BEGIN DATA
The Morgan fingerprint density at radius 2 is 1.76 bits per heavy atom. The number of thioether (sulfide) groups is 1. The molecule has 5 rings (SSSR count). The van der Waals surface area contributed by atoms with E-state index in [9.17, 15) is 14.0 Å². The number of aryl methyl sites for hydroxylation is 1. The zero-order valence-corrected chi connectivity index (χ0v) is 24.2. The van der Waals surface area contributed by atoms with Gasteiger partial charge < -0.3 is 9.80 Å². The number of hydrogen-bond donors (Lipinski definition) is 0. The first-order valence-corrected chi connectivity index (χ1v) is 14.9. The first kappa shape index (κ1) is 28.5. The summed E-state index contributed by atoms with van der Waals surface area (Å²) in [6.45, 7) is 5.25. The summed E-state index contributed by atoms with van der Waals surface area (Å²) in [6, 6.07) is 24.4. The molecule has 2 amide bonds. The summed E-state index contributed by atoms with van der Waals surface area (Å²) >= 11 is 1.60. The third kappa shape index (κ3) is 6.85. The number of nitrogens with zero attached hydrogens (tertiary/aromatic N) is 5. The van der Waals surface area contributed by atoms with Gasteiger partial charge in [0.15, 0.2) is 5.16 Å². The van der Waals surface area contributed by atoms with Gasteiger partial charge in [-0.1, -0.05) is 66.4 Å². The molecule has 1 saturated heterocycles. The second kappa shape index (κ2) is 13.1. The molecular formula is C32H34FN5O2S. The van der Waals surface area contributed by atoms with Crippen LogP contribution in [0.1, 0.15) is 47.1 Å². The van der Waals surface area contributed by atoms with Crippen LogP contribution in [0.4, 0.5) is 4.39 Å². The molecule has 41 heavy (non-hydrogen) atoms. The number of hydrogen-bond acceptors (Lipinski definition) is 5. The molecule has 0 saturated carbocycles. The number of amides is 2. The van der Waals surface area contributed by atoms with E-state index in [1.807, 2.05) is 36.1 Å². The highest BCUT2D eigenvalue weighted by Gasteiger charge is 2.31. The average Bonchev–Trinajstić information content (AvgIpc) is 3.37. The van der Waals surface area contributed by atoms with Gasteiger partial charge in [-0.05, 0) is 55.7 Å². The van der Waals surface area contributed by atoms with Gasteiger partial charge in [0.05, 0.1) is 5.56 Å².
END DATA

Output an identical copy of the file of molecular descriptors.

The Morgan fingerprint density at radius 2 is 1.76 bits per heavy atom. The number of thioether (sulfide) groups is 1. The molecule has 5 rings (SSSR count). The van der Waals surface area contributed by atoms with E-state index in [9.17, 15) is 14.0 Å². The number of aryl methyl sites for hydroxylation is 1. The zero-order valence-corrected chi connectivity index (χ0v) is 24.2. The van der Waals surface area contributed by atoms with Gasteiger partial charge < -0.3 is 9.80 Å². The number of hydrogen-bond donors (Lipinski definition) is 0. The first-order valence-corrected chi connectivity index (χ1v) is 14.9. The first kappa shape index (κ1) is 28.5. The summed E-state index contributed by atoms with van der Waals surface area (Å²) in [6.45, 7) is 5.25. The summed E-state index contributed by atoms with van der Waals surface area (Å²) in [6, 6.07) is 24.4. The molecule has 2 amide bonds. The summed E-state index contributed by atoms with van der Waals surface area (Å²) >= 11 is 1.60. The third kappa shape index (κ3) is 6.85. The number of nitrogens with zero attached hydrogens (tertiary/aromatic N) is 5. The van der Waals surface area contributed by atoms with Gasteiger partial charge in [0.15, 0.2) is 5.16 Å². The van der Waals surface area contributed by atoms with Gasteiger partial charge in [-0.1, -0.05) is 66.4 Å². The molecule has 1 saturated heterocycles. The second kappa shape index (κ2) is 13.1. The molecular formula is C32H34FN5O2S. The van der Waals surface area contributed by atoms with Crippen LogP contribution in [0.1, 0.15) is 47.1 Å². The van der Waals surface area contributed by atoms with Crippen LogP contribution in [0.4, 0.5) is 4.39 Å². The molecule has 41 heavy (non-hydrogen) atoms. The number of hydrogen-bond acceptors (Lipinski definition) is 5. The molecule has 0 saturated carbocycles. The number of amides is 2. The van der Waals surface area contributed by atoms with E-state index in [1.807, 2.05) is 36.1 Å². The highest BCUT2D eigenvalue weighted by Gasteiger charge is 2.31. The average Bonchev–Trinajstić information content (AvgIpc) is 3.37. The van der Waals surface area contributed by atoms with Gasteiger partial charge in [-0.05, 0) is 55.7 Å². The van der Waals surface area contributed by atoms with Gasteiger partial charge in [0.05, 0.1) is 5.56 Å².